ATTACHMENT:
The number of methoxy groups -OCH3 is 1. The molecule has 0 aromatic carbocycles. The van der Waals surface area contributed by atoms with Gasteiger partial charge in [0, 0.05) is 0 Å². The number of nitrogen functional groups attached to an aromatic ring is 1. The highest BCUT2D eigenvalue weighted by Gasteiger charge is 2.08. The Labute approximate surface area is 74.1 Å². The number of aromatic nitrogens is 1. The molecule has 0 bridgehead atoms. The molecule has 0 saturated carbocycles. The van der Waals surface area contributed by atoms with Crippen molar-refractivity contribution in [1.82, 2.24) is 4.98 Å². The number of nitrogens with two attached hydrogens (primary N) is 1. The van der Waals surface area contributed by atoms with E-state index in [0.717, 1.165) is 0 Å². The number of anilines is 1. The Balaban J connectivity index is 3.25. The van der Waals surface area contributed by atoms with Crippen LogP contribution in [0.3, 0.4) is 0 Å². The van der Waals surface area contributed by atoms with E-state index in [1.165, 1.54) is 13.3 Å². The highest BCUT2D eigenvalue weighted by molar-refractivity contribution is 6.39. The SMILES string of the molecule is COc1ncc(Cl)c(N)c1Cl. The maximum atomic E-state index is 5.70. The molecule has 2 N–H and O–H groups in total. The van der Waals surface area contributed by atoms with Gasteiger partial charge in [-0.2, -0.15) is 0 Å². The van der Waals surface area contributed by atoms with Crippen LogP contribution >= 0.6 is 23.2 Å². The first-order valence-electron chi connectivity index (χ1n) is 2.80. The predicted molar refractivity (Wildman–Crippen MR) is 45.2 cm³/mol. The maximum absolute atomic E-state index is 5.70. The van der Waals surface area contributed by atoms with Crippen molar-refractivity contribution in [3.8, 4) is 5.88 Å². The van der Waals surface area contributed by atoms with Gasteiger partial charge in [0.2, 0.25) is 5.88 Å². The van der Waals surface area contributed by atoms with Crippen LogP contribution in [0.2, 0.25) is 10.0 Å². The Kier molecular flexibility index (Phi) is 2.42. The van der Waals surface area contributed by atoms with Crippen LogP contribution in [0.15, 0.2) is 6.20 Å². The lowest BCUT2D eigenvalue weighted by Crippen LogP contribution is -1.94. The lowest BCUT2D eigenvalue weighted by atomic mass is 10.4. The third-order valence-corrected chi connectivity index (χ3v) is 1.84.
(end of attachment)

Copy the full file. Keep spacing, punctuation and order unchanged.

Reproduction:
The number of methoxy groups -OCH3 is 1. The molecule has 0 aromatic carbocycles. The van der Waals surface area contributed by atoms with Gasteiger partial charge in [0, 0.05) is 0 Å². The number of nitrogen functional groups attached to an aromatic ring is 1. The highest BCUT2D eigenvalue weighted by Gasteiger charge is 2.08. The Labute approximate surface area is 74.1 Å². The number of aromatic nitrogens is 1. The molecule has 0 bridgehead atoms. The molecule has 0 saturated carbocycles. The van der Waals surface area contributed by atoms with Crippen molar-refractivity contribution in [1.82, 2.24) is 4.98 Å². The number of nitrogens with two attached hydrogens (primary N) is 1. The van der Waals surface area contributed by atoms with E-state index in [0.717, 1.165) is 0 Å². The number of anilines is 1. The Balaban J connectivity index is 3.25. The van der Waals surface area contributed by atoms with Crippen LogP contribution in [0.3, 0.4) is 0 Å². The van der Waals surface area contributed by atoms with E-state index in [1.165, 1.54) is 13.3 Å². The highest BCUT2D eigenvalue weighted by molar-refractivity contribution is 6.39. The SMILES string of the molecule is COc1ncc(Cl)c(N)c1Cl. The maximum atomic E-state index is 5.70. The molecule has 2 N–H and O–H groups in total. The van der Waals surface area contributed by atoms with Gasteiger partial charge in [-0.2, -0.15) is 0 Å². The van der Waals surface area contributed by atoms with Crippen LogP contribution >= 0.6 is 23.2 Å². The first-order valence-electron chi connectivity index (χ1n) is 2.80. The predicted molar refractivity (Wildman–Crippen MR) is 45.2 cm³/mol. The maximum absolute atomic E-state index is 5.70. The van der Waals surface area contributed by atoms with Crippen molar-refractivity contribution in [3.8, 4) is 5.88 Å². The van der Waals surface area contributed by atoms with Gasteiger partial charge in [0.2, 0.25) is 5.88 Å². The van der Waals surface area contributed by atoms with Crippen LogP contribution in [0.2, 0.25) is 10.0 Å². The Kier molecular flexibility index (Phi) is 2.42. The van der Waals surface area contributed by atoms with Crippen LogP contribution in [0.15, 0.2) is 6.20 Å². The lowest BCUT2D eigenvalue weighted by Crippen LogP contribution is -1.94. The lowest BCUT2D eigenvalue weighted by atomic mass is 10.4. The third-order valence-corrected chi connectivity index (χ3v) is 1.84.